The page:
It’s not about money, it’s about value. That is the philosophy that determines who stays and who goes. As players age, they become less athletic and more prone to injury. The combined effects of these two inevitabilities can be surprisingly sudden. Once it is determined that a player’s production no longer justifies his compensation, something’s gotta’ give. It’s tempting to make exceptions for long time stalwarts like Logan Mankins. But in the end, it is the enforcement of this discipline over the past 14 years that has allowed the Patriots to remain among the NFL elite.

5. Uneasy Lies the Head that Wears the Crown – The notion that you’re only as good as your last game has created the impression that the Seahawks are the second coming of the 1985 Bears. So while the Hawks did indeed thrash the overmatched Broncos (who turtled at the first hint of adversity) in the Super Bowl, they also beat the 49ers in the NFC Championship game by the thinnest of margins.

One of the hardest things to overcome in sports is success. Pete Carroll lost two NFL head coaching jobs because of his unwillingness or inability to hold people accountable. It will be no surprise if Seattle opens the season on a tear, but sustaining that through the long haul of a 16-game season and the playoffs that follow is another thing altogether. There’s a reason no team has repeated since 2004. Maybe the Seahawks are good enough to overcome the distractions and complacency that accompany a championship. Time will tell.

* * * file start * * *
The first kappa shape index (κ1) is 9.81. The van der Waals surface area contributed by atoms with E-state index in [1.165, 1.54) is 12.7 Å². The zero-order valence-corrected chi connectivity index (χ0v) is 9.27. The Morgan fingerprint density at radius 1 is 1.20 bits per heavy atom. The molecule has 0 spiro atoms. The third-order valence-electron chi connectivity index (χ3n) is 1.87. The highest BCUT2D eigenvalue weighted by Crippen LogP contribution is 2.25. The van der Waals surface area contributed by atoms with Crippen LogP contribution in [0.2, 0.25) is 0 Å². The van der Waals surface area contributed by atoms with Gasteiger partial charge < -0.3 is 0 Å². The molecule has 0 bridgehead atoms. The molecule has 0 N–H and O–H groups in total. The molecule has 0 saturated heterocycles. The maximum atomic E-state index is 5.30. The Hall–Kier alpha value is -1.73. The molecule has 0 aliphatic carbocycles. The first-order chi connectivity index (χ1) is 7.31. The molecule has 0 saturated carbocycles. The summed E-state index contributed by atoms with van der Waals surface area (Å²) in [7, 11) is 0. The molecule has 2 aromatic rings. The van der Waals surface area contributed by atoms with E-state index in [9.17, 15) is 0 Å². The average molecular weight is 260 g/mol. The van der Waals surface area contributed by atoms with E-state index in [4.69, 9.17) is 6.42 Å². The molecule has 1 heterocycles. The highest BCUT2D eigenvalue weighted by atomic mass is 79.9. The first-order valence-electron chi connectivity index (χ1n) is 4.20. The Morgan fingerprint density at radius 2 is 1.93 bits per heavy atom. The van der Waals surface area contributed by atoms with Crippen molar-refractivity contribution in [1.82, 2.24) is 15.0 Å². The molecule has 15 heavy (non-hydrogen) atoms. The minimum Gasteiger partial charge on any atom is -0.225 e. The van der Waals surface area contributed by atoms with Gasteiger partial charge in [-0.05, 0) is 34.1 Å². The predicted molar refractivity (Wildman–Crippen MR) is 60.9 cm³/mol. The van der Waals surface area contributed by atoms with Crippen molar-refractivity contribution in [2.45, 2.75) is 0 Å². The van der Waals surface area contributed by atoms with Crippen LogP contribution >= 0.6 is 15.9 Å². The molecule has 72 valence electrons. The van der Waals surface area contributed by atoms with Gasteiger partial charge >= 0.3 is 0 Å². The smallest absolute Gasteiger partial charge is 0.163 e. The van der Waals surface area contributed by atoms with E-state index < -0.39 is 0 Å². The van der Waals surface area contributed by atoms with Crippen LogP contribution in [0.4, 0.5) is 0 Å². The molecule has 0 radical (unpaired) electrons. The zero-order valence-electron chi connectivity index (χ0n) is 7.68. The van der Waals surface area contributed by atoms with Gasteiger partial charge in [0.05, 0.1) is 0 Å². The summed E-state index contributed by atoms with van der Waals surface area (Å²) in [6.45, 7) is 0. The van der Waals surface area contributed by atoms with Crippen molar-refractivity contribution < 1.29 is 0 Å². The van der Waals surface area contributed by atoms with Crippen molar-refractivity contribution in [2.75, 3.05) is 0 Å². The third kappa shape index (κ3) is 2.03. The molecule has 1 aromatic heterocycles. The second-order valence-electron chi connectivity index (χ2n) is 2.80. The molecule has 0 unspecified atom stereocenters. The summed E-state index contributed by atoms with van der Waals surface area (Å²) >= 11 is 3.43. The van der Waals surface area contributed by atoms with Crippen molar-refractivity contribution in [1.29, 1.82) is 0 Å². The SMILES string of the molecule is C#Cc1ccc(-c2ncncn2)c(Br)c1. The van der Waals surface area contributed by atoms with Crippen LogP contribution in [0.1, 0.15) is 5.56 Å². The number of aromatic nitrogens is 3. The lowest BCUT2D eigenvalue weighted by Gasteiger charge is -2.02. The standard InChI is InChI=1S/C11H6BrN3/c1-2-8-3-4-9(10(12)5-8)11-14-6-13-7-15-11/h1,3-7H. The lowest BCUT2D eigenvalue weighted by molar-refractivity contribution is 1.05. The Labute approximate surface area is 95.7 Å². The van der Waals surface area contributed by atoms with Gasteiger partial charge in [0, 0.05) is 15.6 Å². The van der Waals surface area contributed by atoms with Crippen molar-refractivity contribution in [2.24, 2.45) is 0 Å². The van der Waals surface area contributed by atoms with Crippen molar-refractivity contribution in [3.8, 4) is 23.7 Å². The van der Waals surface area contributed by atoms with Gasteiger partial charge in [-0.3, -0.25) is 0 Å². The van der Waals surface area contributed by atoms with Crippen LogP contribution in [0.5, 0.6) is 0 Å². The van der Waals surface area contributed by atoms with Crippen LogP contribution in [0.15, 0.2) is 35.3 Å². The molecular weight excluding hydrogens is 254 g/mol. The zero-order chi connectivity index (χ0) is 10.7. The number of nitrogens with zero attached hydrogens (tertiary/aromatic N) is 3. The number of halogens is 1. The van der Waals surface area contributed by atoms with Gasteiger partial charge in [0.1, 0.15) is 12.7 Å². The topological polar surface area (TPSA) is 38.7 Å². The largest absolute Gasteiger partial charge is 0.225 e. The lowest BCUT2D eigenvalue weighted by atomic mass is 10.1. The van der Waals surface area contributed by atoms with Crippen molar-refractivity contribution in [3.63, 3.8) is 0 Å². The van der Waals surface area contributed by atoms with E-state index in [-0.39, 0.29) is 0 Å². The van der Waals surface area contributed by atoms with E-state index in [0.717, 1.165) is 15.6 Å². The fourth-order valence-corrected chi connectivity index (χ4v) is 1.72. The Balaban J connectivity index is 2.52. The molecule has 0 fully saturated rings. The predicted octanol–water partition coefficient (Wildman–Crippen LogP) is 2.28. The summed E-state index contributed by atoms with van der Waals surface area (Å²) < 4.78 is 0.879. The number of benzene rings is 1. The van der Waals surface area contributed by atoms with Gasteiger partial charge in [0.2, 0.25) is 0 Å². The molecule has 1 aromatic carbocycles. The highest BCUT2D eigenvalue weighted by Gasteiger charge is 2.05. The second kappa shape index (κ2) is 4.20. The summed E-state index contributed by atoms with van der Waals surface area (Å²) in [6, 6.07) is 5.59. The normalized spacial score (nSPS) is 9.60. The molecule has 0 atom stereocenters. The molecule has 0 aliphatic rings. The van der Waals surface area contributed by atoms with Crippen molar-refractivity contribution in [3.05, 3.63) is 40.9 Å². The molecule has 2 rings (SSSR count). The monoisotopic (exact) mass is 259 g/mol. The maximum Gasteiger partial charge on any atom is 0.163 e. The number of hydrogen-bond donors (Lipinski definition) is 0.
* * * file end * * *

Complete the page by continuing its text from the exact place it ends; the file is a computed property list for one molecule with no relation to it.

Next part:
6. The 2014 Festival of the Yellow Flag was supposed to include a crackdown on offensive pass interference. The so-called Competition Committee may well have legislated the screen pass out of existence with phony downfield blocking fouls. How dumb of me to imagine that the focus would instead be on pick plays. Of course, cleaning that up would have the unacceptable side effect of deflating the stupendously bloated stats of the league’s most precious asset, The Gigantic Forehead. So that’s Out of the Question.

7. The Professional Sports League That Cried Wolf – One of the problems with throwing a flag on just about every play is that fans will almost universally regard even the most blatant infractions with contempt. The bright side is that the paying customers will now be able to while away the hours required to watch an entire game hooting at the tormented Zebras, who will no doubt need significant professional help to endure the resulting trauma.

8. Pinocchio – It is NFL officiating chief Dean Blandino’s job to put a Happy Face on the weekly cavalcade of officiating screw-ups. How much does Dean get paid for lying through his teeth? It was Blandino who publicly declared Wes Welker’s blindside hit on Aquib Talib in the AFC Championship game to be legal because it was “almost simultaneous” with the pass reception. This newly invented fiction qualifies for the Creative Prevarication Hall of Fame. It was a bald faced lie.